Small child

8 mistakes in child's skin care with AD

8 mistakes in child's skin care with AD

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Atopic dermatitis is a very troublesome change, especially for a child. The skin often burns, itches, peels. We, as parents, try to minimize these unpleasant ailments, but we often make mistakes that can prolong the healing of the skin and even give irreversible changes to the baby's skin.

What are the most common mistakes we make when treating the skin of a small atopica?

1. Treatment on your own

Atopic dermatitis is a disease that should be diagnosed by a doctor. It often happens that one child has similar symptoms to the other and the parent thinking that this is the same condition heals the toddler on their own. Of course, there is nothing wrong with it if we want to help a child by using emollients, because they do not even harm a healthy child, worse when we try to use ointments or creams given by others, whom the specific helps.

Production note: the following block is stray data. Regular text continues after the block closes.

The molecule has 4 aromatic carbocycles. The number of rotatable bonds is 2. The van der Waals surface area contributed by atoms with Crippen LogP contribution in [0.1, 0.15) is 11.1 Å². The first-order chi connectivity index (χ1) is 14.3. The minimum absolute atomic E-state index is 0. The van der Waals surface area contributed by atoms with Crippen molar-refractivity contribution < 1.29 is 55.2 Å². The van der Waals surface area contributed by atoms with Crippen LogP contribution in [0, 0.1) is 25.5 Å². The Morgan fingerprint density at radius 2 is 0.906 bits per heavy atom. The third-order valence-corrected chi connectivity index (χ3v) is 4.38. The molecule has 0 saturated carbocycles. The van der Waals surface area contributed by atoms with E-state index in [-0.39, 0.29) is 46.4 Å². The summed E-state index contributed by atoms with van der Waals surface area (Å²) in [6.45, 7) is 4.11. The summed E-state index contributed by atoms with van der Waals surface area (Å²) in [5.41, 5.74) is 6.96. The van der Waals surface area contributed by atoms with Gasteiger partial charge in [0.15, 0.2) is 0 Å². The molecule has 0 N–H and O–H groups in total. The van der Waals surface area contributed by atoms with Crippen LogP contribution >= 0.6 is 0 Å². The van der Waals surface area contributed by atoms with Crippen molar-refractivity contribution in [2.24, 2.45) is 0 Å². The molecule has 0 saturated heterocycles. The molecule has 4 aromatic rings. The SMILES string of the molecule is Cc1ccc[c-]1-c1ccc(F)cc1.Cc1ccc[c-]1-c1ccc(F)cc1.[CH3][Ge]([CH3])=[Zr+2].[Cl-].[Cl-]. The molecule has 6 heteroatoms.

Often, these types of ointments contain strong substances, corticosteroids and other substances that can do more harm to a child than good. It should be remembered that the child is not a guinea pig, but a living, developing young organism that absorbs everything very easily, so you should not treat a child with any skin conditions on his own.

2. Using ordinary hand soap

The soap, even the gray one, has an alkaline pH of 9. Although this basic cosmetic perfectly removes dirt from the hands, it also washes away the acid protective layer of the skin. It takes up to 5 hours for the skin to return to its normal pH after using normal soap. And at this time it is more exposed to bacteria and microbes.

Soap for children with AD should have an acidic pH of about 5.5. Unfortunately, ordinary soap also dries the skin very much, which is more susceptible to such damage. And damage to the epidermis is an ideal breeding ground for microorganisms. Especially since the atopica skin is more prone to dryness and abrasions. Therefore, it is important to remember to use special soaps for AD patients for daily care, even for washing hands.

3. Allowing your child to take long and warm baths.

Children love to splash in the water, which is why we often give in and allow for longer romping in the bathtub, adding warm water. Unfortunately, if your child has AD, they should rather take short baths for about 10 minutes. Even if we use preparations with emollients, it is not enough to protect the baby's skin from drying out. The water temperature is also important, it should not exceed 37 degrees so as not to irritate already sensitive skin.